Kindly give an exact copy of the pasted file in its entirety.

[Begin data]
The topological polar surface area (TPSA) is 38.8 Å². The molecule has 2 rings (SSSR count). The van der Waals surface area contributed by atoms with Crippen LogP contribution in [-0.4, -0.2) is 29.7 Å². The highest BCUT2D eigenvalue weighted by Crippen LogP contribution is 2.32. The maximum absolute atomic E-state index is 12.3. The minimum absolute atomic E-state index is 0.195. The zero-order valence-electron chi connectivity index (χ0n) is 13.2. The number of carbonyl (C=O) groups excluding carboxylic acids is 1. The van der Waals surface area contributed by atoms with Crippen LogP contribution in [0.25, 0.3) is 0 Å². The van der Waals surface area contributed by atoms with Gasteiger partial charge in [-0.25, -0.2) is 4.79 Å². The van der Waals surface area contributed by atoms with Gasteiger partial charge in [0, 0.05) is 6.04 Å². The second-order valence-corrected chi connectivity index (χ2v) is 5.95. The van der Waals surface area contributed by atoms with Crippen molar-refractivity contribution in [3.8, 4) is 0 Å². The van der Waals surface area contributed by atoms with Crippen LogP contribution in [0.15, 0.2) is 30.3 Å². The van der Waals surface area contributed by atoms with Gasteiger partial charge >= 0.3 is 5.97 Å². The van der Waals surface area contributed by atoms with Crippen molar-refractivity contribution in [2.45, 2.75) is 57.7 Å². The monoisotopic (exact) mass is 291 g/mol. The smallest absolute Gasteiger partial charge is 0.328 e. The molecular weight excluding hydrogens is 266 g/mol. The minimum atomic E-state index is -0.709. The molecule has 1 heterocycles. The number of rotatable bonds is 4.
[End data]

The topological polar surface area (TPSA) is 38.8 Å². The molecule has 2 rings (SSSR count). The van der Waals surface area contributed by atoms with Crippen LogP contribution in [-0.4, -0.2) is 29.7 Å². The highest BCUT2D eigenvalue weighted by Crippen LogP contribution is 2.32. The maximum absolute atomic E-state index is 12.3. The minimum absolute atomic E-state index is 0.195. The zero-order valence-electron chi connectivity index (χ0n) is 13.2. The number of carbonyl (C=O) groups excluding carboxylic acids is 1. The van der Waals surface area contributed by atoms with Crippen LogP contribution in [0.25, 0.3) is 0 Å². The van der Waals surface area contributed by atoms with Gasteiger partial charge in [-0.25, -0.2) is 4.79 Å². The van der Waals surface area contributed by atoms with Gasteiger partial charge in [0, 0.05) is 6.04 Å². The second-order valence-corrected chi connectivity index (χ2v) is 5.95. The van der Waals surface area contributed by atoms with Crippen molar-refractivity contribution in [3.8, 4) is 0 Å². The van der Waals surface area contributed by atoms with Crippen LogP contribution in [0.15, 0.2) is 30.3 Å². The van der Waals surface area contributed by atoms with Gasteiger partial charge >= 0.3 is 5.97 Å². The van der Waals surface area contributed by atoms with Crippen molar-refractivity contribution in [2.45, 2.75) is 57.7 Å². The monoisotopic (exact) mass is 291 g/mol. The smallest absolute Gasteiger partial charge is 0.328 e. The molecular weight excluding hydrogens is 266 g/mol. The minimum atomic E-state index is -0.709. The molecule has 1 heterocycles. The number of rotatable bonds is 4.